# Oracle PLSQL Language- P16

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## Oracle PLSQL Language- P16

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## Nội dung Text: Oracle PLSQL Language- P16

1. The default date format is also set implicitly with another initialization parameter, NLS_TERRITORY. When you specify an NLS_TERRITORY value, you set conventions for date format, date language, numeric formats, currency symbols, and week start day. Even with this flexibility, the database still supports only a single default date format in a given instance. Both developers and users must be aware of this format when working with dates. Later sections of this chapter explore approaches in PL/SQL that give the user much more flexibility when entering dates in their applications. As you can see, format masks (such as MMDDYY and Month DD, YYYY) play an important role in the conversion of date and character data. Table 14.2 provides the full set of date format masks and explains how to use them in all their variations. You can use the format elements in any combination, in any order. You can even use the same format element more than once in your format mask. Following the table are examples showing these variations. Table 14.2: Date Format Model Elements Mask Description SCC or CC The century. If the SCC format is used, any B.C. dates are prefaced with a hyphen (-). SYYYY or YYYY The four-digit year. If the SYYYY format is used, any B.C. dates are prefaced with a hyphen (-). IYYY The four-digit ISO standard year. YYY or YY or Y The last three, two, or one digits of the year. The current century is the default. IYY or IY or I The last three, two, or one digits of the ISO standard year. The current century is the default. Y,YYY The four-digit year with a comma. SYEAR or YEAR or SYear or The year spelled out. The S prefix places a negative sign in front Year of B.C. dates. Please purchase PDF Split-Merge on www.verypdf.com to remove this watermark.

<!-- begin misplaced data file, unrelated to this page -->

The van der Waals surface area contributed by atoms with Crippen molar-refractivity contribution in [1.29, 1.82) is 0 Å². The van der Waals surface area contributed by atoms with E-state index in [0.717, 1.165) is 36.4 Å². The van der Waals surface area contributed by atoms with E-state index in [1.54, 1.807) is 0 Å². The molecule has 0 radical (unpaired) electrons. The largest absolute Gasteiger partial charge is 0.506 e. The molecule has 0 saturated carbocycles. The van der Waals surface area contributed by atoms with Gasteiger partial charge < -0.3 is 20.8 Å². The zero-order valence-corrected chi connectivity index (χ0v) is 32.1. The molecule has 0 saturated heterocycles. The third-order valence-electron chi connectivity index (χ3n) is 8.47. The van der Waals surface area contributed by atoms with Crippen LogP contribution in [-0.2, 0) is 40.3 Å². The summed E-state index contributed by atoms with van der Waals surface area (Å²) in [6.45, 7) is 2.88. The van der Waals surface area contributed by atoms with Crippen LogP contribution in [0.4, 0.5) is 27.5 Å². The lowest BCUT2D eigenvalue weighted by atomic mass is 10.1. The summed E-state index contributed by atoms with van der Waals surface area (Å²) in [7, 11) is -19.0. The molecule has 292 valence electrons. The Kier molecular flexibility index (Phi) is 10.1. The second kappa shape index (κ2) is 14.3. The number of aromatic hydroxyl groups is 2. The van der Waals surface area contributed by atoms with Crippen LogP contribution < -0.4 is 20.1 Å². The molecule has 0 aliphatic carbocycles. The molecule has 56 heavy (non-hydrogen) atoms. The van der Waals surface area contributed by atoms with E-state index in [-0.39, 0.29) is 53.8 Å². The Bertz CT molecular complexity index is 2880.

2. RR The last two digits of the year. This format is used to display years in centuries other than our own. See Section 14.3.3, "RR: Changing Millenia". BC or AD The B.C. or A.D. indicator, without periods. B.C. or A.D. The B.C. or A.D. indicator, with periods. Q The quarter of the year, from 1 through 4. January through March are in the first quarter, April through June in second quarter, etc. MM The number of the month in the year, from 01 through 12. January is month number 01, September is 09, etc. RM The Roman numeral representation of the month number, from I through XII. January is I, September is IX, etc. MONTH or Month The name of the month, either in upper- or mixed-case format. MON or Mon The abbreviated name of the month, as in JAN for January. WW The week in the year, from 1 through 53. IW The week in the year, from 1 through 52 or 1 through 53, based on the ISO standard. W The week in the month, from 1 through 5. Week 1 starts on the first day of the month and ends on the seventh. DDD The day in the year, from 1 through 366. DD The day in the month, from 1 through 31. Please purchase PDF Split-Merge on www.verypdf.com to remove this watermark.